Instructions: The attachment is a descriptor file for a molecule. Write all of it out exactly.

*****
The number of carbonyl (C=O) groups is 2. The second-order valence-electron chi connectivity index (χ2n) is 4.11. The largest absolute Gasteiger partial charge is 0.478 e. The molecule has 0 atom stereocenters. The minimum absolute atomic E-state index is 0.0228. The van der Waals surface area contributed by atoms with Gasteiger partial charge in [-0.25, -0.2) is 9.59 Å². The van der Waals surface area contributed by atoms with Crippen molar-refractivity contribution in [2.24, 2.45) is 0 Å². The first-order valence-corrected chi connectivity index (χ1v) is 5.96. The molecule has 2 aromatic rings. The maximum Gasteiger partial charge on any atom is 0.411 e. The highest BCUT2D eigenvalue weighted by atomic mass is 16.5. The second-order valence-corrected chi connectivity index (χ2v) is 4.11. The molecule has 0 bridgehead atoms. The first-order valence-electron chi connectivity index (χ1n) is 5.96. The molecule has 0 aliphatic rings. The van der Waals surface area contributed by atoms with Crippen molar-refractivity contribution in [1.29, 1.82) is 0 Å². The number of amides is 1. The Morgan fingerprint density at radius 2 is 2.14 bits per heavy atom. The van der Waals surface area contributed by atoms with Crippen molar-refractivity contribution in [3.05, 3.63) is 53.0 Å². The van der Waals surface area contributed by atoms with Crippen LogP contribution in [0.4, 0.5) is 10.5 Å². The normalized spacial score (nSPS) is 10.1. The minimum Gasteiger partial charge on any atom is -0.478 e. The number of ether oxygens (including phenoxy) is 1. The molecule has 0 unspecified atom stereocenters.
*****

The number of carbonyl (C=O) groups is 2. The second-order valence-electron chi connectivity index (χ2n) is 4.11. The largest absolute Gasteiger partial charge is 0.478 e. The molecule has 0 atom stereocenters. The minimum absolute atomic E-state index is 0.0228. The van der Waals surface area contributed by atoms with Gasteiger partial charge in [-0.25, -0.2) is 9.59 Å². The van der Waals surface area contributed by atoms with Crippen molar-refractivity contribution in [2.24, 2.45) is 0 Å². The first-order valence-corrected chi connectivity index (χ1v) is 5.96. The molecule has 2 aromatic rings. The maximum Gasteiger partial charge on any atom is 0.411 e. The highest BCUT2D eigenvalue weighted by atomic mass is 16.5. The second-order valence-corrected chi connectivity index (χ2v) is 4.11. The molecule has 0 bridgehead atoms. The first-order valence-electron chi connectivity index (χ1n) is 5.96. The molecule has 0 aliphatic rings. The van der Waals surface area contributed by atoms with Crippen molar-refractivity contribution in [1.29, 1.82) is 0 Å². The number of amides is 1. The Morgan fingerprint density at radius 2 is 2.14 bits per heavy atom. The van der Waals surface area contributed by atoms with Crippen molar-refractivity contribution in [3.05, 3.63) is 53.0 Å². The van der Waals surface area contributed by atoms with Crippen LogP contribution in [0.4, 0.5) is 10.5 Å². The normalized spacial score (nSPS) is 10.1. The minimum Gasteiger partial charge on any atom is -0.478 e. The number of ether oxygens (including phenoxy) is 1. The molecule has 0 unspecified atom stereocenters.